Northbrook, IL - May 25, 2012 - According to STATS ... The AL East-leading Baltimore Orioles have trailed after six innings and bounced back to win on nine occasions, more than any other team. The bullpen has done its part, recording 11 of the team’s 28 victories, easily the most wins among AL bullpens. O’s relievers have posted a 2.31 ERA that is second in the majors, only to Texas’ 2.03 mark. A year ago, Baltimore’s relief corps recorded 23 wins all season and ranked 26th with a 4.10 ERA.
We’re in the midst of a pitchers era, and the trend continues in 2012:
Runs per Game per Team, All MLB
||4.21 (through May 24)
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This season’s average of 4.21 runs per game is the lowest in a season since 1992. That year teams tallied 4.12 runs a game.
Both Chicago clubs have turned to rookie closers. White Sox kids Hector Santiago and Addison Reed each have four saves, with Reed the current closer. Rookie Rafael Dolis has four for the Cubs. All three might threaten franchise rookie records. The Cubs’ single-season record for saves by a rookie is 10 by Oscar Zamora (1974) and Hall of Famer Bruce Sutter (1976). Salome Barojas, with 21 saves in 1982, holds the Sox’s rookie mark.
Dodgers catcher A.J. Ellis leads the majors by seeing 4.71 pitches per plate appearance and taking 67.8 percent of all pitches seen. For Ellis, even an 0-2 count is an opportunity to work the count. In 35 at-bats in which he has started 0-2, he has batted .429. Among all players who have faced 25 or more 0-2 counts, only St. Louis’ Jon Jay (.478) has a higher average. Collectively, all major leaguers are batting .164 after starting 0-2.
While Ellis practices patience, the Rangers’ Josh Hamilton epitomizes aggressiveness. The Texas star is the only big league regular to swing at more than half of the first pitches he sees (52.7 percent). He has 17 hits and a .500 average when he puts the first pitch in play. The only player with more first-pitch hits is Washington’s Ian Desmond, who has 19 and is batting .442. Hamilton has four homers on the first pitch, tying Minnesota’s Justin Morneau and the Cardinals’ Yadier Molina for the most in MLB.
Ten pitchers have made at least five starts and remain winless this spring; only three have sub-4.50 ERAs. Detroit’s Doug Fister (0-2, 1.84), the Cubs’ Ryan Dempster (0-2, 2.28) and Philadelphia’s Cliff Lee (0-2, 2.66) probably wish they could buy a little run support. Lee has received 1.84 runs of support per nine innings, the third-lowest average among all pitchers with 5+ starts. Dempster receives 2.28 runs of support, the seventh-lowest mark, and Fister ranks 14th lowest at 2.76 runs per nine innings.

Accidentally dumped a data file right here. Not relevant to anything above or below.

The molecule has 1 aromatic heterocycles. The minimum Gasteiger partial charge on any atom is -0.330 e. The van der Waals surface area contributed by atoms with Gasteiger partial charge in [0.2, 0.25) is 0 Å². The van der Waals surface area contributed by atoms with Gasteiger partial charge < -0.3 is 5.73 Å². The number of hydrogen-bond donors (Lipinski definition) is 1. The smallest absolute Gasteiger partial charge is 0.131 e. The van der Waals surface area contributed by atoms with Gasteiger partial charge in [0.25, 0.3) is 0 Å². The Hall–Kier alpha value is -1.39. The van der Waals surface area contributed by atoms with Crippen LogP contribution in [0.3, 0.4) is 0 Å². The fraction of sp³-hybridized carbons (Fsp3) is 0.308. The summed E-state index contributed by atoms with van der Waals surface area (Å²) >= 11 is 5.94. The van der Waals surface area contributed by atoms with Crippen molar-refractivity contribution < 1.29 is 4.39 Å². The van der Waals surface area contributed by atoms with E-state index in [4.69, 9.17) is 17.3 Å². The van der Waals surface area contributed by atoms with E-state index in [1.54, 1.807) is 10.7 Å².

The Washington Nationals are thriving with a starting rotation that has posted a 2.71 ERA, the lowest among all teams. The three young stars anchoring the starting five -- Stephen Strasburg (4-1, 2.21), Gio Gonzalez (6-1, 1.98) and Jordan Zimmermann (3-4, 2.47) -- all have sub-3.00 ERAs. Only two other teams have three starters with ERAs lower than 3.00 heading into Friday’s action: the Detroit Tigers and San Francisco Giants.
Playing mostly in Houston, Lance Berkman never drew much national attention until he moved to the Yankees and Cardinals the last two years. The 36-year-old veteran, in his 14th season, is contemplating retirement after suffering a knee injury in May. For all of the great players in the game today, Berkman ranks fourth with a .409 OBP among those with 3,000 plate appearances. Only Todd Helton (.420), Albert Pujols (.417) and Manny Ramirez (.411) have higher marks. Berkman is 10th in slugging at .546.
When Toronto’s Rajai Davis reaches second base, opposing teams might want to save themselves the trouble and simply give Davis third. Five of his eight stolen bases this season are steals of third. Both he and Houston’s Jordan Schafer are 5-for-5 to lead the majors, but since the start of the 2009 season, Davis’ 46 steals of third in 49 attempts easily leads all players. Next are Philadelphia’s Juan Pierre (32) and Seattle’s Ichiro Suzuki (31).
After ranking 22nd in runs per game in 2011, the Atlanta Braves are averaging 4.87 per contest this season -- nearly a full run more than a year ago (3.96) and the fourth-highest team mark in the majors. A key has been the Braves’ .340 OBP leading off an inning, the second-highest leadoff OBP in the National League. Chipper Jones is one of four Atlanta regulars who have excelled at getting an inning off to a good start.
Braves’ Top OBPs Leading Off Innings, 2012
The Braves posted a .306 OBP starting innings in 2011, which ranked 11th among NL clubs.
Statistics and rankings are updated through Thursday, May 24
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